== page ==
Who needs a YouTube app? That’s our conclusion after trying Amazon’s workaround to the popular streaming site after Google pulled YouTube from Amazon devices as part of a long-running tiff between the two tech titans.
Last month, a notification that YouTube would no longer be available through Fire TV and Fire TV Stick devices starting Jan. 1 popped up, threatening to leave a huge hole in Amazon’s streaming lineup. But just last week, Amazon added the ability to surf the web and get to YouTube via a browser.
The result is a simple path to YouTube, circumventing Google’s move to pull it from Fire TV. Web browsing probably wasn’t a direct response to Amazon’s issues with Google, which owns YouTube, but it provides a convenient alternative to keep the service accessible for Fire TV users.
The first step is downloading one or both of the web browsers. Opening Firefox leads to this home screen with easy access tiles to both Google and YouTube.
On Silk, the home screen defaults to Bing search. But as I poked around, I noticed that YouTube for TV showed up in my bookmarks even though this was the first time I opened the browser.
A YouTube interface optimized for TV, the same one you would see on other streaming devices, pops up on both browsers. To sign in, YouTube prompted me to activate YouTube for TV through a phone or computer. Once that process was complete, YouTube showed the same personalized recommendations as my phone and computer.
The YouTube experience in the browser on Fire TV is simple and intuitive. Instead of a partial video window with a crawl of related videos and comments like the main YouTube app, the TV version opens videos straight to full screen. Pausing the video brings up those secondary elements like related videos.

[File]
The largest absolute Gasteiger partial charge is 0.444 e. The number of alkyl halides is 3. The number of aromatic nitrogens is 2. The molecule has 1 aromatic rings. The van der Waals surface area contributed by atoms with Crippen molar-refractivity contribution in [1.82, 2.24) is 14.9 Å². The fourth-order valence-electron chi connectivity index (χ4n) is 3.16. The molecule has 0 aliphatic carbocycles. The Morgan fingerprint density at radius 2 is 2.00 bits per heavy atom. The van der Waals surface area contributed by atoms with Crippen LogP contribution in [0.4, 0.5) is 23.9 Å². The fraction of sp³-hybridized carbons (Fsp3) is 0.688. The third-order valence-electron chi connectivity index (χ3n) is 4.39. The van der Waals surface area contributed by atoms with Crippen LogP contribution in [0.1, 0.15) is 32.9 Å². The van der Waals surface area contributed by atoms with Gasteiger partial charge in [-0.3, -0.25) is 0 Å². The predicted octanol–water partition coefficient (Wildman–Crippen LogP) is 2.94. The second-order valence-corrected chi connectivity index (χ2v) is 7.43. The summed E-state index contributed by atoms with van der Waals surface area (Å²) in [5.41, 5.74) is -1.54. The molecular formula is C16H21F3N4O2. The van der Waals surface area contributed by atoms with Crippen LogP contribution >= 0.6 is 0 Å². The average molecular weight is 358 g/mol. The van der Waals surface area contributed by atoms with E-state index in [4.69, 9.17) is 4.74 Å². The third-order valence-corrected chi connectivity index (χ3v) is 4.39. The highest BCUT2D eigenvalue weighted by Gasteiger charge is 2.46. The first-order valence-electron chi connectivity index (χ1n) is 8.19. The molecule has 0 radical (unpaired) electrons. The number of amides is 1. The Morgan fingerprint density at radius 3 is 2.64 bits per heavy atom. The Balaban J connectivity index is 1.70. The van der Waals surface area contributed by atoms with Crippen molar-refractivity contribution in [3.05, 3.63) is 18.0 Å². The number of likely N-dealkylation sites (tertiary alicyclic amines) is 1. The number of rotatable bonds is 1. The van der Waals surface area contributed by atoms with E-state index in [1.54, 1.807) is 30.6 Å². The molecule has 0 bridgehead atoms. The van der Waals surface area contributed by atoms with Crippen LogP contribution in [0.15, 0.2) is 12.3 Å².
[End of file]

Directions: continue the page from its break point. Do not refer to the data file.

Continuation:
This TV-optimized version of YouTube is different than YouTube TV, a streaming service released last year that targets cord-cutters. YouTube rolled out YouTube TV apps for a number of devices in October, but not the Fire TV.
With this workaround, Amazon appears to have stemmed any major issues that would come from Google pulling YouTube from Fire TV. But Google also has blocked the service from the Amazon Echo Show and Echo Spot devices, which don’t feature the same web browser workaround.
We reached out to both Amazon and Google to see if they are any closer to patching up their difference. Google hasn’t responded and an Amazon spokeswoman said there is no update, but the two sides are working to resolve their issues.
The Fire TV-YouTube kerfuffle began a couple months ago, but the seeds were planted more than two years ago. Amazon pulled Apple TV and Google’s Chromecast from its online store in 2015 because the devices didn’t work well with the Prime Video streaming service.
In September, Google pulled YouTube from Amazon’s Echo Show, citing a terms of service violation. Soon after, multiple products made by Google-owned Nest disappeared from Amazon’s e-commerce marketplace.
YouTube returned to the Echo Show in November, but Google pulled it again a couple weeks later. That’s when the search giant made the call to remove the streaming service from Fire TV and Fire TV Stick devices due to what it called a “lack of reciprocity” from Amazon.
It appeared that tensions were starting to cool as Chromecast and Apple TV devices reappeared on Amazon earlier this month. In addition, Prime Video made its long-awaited debut on Apple TV. While Amazon and Apple seem to have patched up their differences, Amazon and Google still have some work to do.
In the meantime, in our experience, Amazon’s workaround works just fine.